According to an article in Scientific American, after urine, sweat is the second greatest source of body water loss. The more intense activity and the hotter the temperatures, the more your water loss through sweat increases. People actually accomplish heat acclimatization (match their thirst to water needs) as the temperatures increase; it increases the blood volume and increases total body water. Surely, the human body is amazing! This does not work well for those of us who spend much of the hot summer months indoors in air-conditioned environments. So you may not be able to count on your thirst mechanism to adapt as well as a person unaccustomed to the hot outdoors.

Drinking water any kind is key if you find yourself in a hot, possibly muggy situation. If you don’t care for plain water, you may want to consider some of the vast array of flavored options. Watch out for those that have sugar added. Then, substituting, for your only calorie-free intake - water, a drink containing calories is an unfortunate choice. The sweetened waters often have as much as 50 calories per cup (120 calories in a 20-ounce bottle). You may want to think of the 120 calories as 12 pounds a year, if you drank one every day.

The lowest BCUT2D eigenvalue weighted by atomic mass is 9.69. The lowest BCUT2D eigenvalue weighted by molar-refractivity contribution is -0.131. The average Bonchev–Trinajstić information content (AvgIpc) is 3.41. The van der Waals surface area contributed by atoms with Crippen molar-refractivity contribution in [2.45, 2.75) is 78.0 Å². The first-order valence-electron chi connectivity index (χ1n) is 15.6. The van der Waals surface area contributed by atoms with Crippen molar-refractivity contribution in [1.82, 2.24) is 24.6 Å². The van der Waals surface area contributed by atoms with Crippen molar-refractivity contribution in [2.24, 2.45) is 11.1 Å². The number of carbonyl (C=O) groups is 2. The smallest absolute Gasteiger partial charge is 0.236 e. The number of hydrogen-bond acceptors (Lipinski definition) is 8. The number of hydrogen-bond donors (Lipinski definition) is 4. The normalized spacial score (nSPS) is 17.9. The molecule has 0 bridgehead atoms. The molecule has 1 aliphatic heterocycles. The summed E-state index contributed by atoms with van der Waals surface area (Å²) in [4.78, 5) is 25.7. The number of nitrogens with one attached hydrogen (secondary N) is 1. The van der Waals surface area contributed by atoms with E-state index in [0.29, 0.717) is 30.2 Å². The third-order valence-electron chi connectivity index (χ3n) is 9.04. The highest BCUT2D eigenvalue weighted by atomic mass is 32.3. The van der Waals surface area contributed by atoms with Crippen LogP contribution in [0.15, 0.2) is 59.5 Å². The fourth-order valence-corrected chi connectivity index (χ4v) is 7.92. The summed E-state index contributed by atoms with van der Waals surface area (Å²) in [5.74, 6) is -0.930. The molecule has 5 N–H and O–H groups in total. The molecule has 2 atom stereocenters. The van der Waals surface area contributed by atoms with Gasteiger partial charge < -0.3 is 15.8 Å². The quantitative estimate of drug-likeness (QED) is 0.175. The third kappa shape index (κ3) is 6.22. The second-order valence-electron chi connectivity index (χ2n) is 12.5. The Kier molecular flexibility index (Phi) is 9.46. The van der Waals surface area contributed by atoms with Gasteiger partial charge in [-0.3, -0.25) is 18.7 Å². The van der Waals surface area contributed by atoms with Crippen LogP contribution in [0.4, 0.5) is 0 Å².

Try to discover if your thirst mechanism works properly. Make a mental note now: if you recognize that you’re sweating, then you should feel thirsty. If you don’t, recognize that as people age, that’s yet another mechanism that degrades. Young children also may ignore thirst or not be able to recognize it as a sign to drink. So be aware; if the weather is hot and you’re in it, drink up; thirsty or not, and watch children in your care for symptoms of overheating.

Pack some water when you leave home. Water, whether it is in the fruits, vegetables or other foods and drinks you consume, or in the extra drinks you obtain along the way, is essential to keeping healthy in hot and hot/humid weather. Be safe and stay hydrated. Limit your activity if the relative humidity is high and limit how much time you spend in the sun. Also consider getting a hat, and some clothing that will help wick away sweat, if you’re doing physical activity in the hot weather. Lastly, if you or someone in your family is older or very young, keep a close eye on them for the signs of dehydration, heat exhaustion and heat stroke, and keep that calorie-free cold drink handy.